SARS-CoV-2 exposure in escaped mink, Utah, USA

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SARS-CoV-2 exposure in escaped mink, Utah, USA

Added 16 June 2021

Shriner, S.A. et al (2021) SARS-CoV-2 exposure in escaped mink, Utah, USA. Emerging Infectious Diseases, 27 (3), pp. 988-990.

This paper reports on a wildlife epidemiologic investigation of mammals captured on or near properties in Utah, USA, where outbreaks of severe acute respiratory syndrome coronavirus 2 (SARS-CoV-2) infection occurred in farmed mink.

Free-roaming mammals were captured between August 22–30, 2020, by using Sherman (rodents) and Tomahawk (mesocarnivores) traps placed outside barns and barrier fences on outbreak premises and public lands within a 3.5-km buffer zone. Sample collection included oral, nasal (washes for mice), and rectal swabs as well as tissue and blood samples.

102 mammals were captured (78 rodents and 24 mesocarnivores). Rodents captured consisted of three species of mice and three rock squirrels. Mesocarnivore captures consisted of 11 presumed escaped American mink, two presumed wild American mink, five raccoons and six striped skunks. Presumed escaped mink were closely associated with barns and designated as domestic escapees on the basis of location, behaviour, and appearance.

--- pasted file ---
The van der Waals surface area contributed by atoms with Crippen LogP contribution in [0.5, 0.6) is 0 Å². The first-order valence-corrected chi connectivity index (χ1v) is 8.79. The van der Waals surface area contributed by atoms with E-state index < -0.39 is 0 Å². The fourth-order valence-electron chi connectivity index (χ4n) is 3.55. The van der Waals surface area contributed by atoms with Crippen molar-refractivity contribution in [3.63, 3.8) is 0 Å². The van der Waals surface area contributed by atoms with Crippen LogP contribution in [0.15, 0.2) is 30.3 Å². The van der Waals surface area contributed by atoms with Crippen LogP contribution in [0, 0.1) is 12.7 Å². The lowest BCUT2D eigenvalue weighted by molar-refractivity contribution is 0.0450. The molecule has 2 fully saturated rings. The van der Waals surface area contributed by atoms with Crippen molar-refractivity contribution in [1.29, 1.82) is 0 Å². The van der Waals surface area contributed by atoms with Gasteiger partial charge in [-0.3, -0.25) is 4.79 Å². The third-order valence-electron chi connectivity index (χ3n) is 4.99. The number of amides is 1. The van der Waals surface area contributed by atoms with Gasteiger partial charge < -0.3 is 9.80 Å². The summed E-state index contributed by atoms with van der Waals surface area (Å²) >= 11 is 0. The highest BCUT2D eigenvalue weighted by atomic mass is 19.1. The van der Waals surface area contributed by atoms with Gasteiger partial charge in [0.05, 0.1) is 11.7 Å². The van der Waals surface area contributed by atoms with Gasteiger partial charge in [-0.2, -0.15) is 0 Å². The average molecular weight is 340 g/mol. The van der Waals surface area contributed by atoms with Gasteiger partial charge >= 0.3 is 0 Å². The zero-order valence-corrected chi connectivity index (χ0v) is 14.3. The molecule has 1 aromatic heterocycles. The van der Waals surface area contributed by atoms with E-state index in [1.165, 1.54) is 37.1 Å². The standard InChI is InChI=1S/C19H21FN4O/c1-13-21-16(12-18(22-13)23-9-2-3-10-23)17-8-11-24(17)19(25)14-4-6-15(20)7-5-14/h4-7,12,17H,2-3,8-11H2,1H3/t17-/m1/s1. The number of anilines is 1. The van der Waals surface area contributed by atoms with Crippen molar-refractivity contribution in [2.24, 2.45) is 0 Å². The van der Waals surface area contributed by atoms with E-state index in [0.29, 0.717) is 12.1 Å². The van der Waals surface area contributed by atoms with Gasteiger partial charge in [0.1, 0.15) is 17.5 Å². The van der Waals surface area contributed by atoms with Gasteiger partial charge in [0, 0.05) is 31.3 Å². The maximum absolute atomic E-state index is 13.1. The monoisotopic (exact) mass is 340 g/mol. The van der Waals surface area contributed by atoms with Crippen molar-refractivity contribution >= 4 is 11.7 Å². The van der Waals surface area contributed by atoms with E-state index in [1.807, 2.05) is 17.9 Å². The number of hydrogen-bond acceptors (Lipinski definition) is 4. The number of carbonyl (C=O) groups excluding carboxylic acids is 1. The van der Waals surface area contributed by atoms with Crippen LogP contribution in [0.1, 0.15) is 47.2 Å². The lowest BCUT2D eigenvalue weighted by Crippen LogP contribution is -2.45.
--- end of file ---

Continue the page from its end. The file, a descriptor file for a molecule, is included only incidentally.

Wild mink were identified by brown coat colour and smaller size compared with farmed mink.
All escaped mink and rodents, except for four deer mice and one rock squirrel, were caught on farm premises. All raccoons, the two presumed wild mink, and all but one striped skunk were captured off-property but within the buffer zone.

Serum samples from the 11 mink escapees tested positive for SARS-CoV-2 antibodies by virus neutralization, and three also had viral RNA detected by rRT-PCR from nasal swabs and one from lung tissue. A rectal swab specimen from a house mouse had a high Ct detection by rRT-PCR but was negative for SARS-CoV-2 antibodies.

No other animal had a detectable antibody response.

Although the authors did not find evidence for SARS-CoV-2 establishment in wildlife, they note that the discovery of escaped mink with the opportunity to disperse and interact with susceptible wildlife, such as wild mink or deer mice, is concerning and recommend heightened biosecurity to help prevent accidental releases of infected animals or spillover of SARS-CoV-2 from susceptible species to native wildlife.

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